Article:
By Chuck Woodbury
Keep your eyes open for ads and commercials for KOA, the large chain of mostly franchised RV parks. Chances are better than even, I’d guess, that the ads will feature images of cabins — often luxury ones like you see here in this ad for a park near San Francisco.
KOA has found that renting cabins has opened up a huge new audience of potential customers — “glampers” — Gen Xers and Millennials who enjoy some sense of camping, but without roughing it. They don’t need an RV.
Most KOAs are run by couples who work very hard. They may love what they do, but it is, above all, their livelihood; if they can earn more, they are very receptive to how to do it.
The CEO of KOA is a very smart young woman and marketer. She is doing what she is supposed to do — help the company and its franchisees (who give 10% of their gross sales to the company) earn a good income. Nothing wrong with that.
IF YOU OWN A KOA and you believe you can earn more from renting a cabin than an RV space or two, why wouldn’t you level the RV sites and plop down a cabin? I would.
But here’s the problem as I see it: For every cabin or luxury cottage KOA installs, they remove RV spaces. This is at a time when 400,000 new RVs are being sold each year — all of which will need a place to stay.
From Friday’s Woodall’s Campground Management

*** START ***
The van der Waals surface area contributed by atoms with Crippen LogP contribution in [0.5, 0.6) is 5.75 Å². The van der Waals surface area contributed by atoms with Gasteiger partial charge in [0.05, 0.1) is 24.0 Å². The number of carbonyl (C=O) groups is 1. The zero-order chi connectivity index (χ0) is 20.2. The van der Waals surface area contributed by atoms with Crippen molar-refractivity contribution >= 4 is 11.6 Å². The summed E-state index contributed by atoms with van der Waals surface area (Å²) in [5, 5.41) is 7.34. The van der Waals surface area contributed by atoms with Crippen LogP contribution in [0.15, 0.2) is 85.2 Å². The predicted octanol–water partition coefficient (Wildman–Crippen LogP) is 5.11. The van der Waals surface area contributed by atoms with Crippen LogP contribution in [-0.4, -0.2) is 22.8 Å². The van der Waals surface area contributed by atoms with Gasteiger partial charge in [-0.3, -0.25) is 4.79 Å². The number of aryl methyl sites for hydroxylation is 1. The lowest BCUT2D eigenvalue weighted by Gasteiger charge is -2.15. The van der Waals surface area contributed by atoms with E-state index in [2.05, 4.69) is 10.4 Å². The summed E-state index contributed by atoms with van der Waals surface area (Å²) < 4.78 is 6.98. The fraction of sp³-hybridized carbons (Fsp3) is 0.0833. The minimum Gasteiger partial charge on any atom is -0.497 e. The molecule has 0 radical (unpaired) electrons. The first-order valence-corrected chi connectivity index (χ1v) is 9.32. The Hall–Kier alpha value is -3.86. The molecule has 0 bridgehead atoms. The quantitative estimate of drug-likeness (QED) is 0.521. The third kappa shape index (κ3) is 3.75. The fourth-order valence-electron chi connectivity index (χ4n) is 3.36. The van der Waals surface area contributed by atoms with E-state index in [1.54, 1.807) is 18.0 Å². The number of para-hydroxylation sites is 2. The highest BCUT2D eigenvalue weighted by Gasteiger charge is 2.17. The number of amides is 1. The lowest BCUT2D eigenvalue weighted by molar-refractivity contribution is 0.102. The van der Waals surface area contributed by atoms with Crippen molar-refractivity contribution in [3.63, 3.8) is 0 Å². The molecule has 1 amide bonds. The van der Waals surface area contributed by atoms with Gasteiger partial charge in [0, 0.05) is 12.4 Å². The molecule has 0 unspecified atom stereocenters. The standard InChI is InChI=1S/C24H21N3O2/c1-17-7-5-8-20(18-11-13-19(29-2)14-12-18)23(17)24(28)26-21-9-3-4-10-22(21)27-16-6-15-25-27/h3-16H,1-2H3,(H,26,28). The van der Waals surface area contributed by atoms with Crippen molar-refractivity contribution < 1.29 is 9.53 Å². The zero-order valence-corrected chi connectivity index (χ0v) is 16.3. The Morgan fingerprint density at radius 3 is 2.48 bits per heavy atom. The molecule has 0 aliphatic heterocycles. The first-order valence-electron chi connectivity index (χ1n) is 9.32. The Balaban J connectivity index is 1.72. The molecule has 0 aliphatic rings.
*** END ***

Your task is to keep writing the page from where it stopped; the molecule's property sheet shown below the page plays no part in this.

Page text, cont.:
‘Royal Gorge Cabins in Cañon City, Colorado . . .has been abandoning its RV and tent sites in favor of creating a glamping resort that will soon be comprised exclusively of canvas glamping tents and luxurious rental cabins.’
So what’s good for KOA (increased profits) is not necessarily good for you and me as RV sites disappear. Even if you never stay at a KOA, some RVers do, and each time they do it leaves a space for you at another park.
And it’s not just KOA. Across America, other RV parks are replacing RV sites with cabins, luxury cottages, tee-pees, treehouses, yurts, cabooses and covered wagons!
If the RV Industry Association really cared about you and me beyond our money, its executives would get off their bureaucratic behinds and realize there’s a problem — and do something. As is, the association runs commercials showing campsites on beautiful beaches or right along a mountain stream. But the reality is that for every RVer camping at the beach or by a beautiful mountain lake there are 10 times more holed up in a crowded RV park or a Walmart parking lot.
And, yes, new RV parks are being built. That’s good. But have you noticed that more often than not they’re luxury resorts where you “buy in” for $250,000 or pay $150 a night to stay?
RVing is a headed into a very confusing place!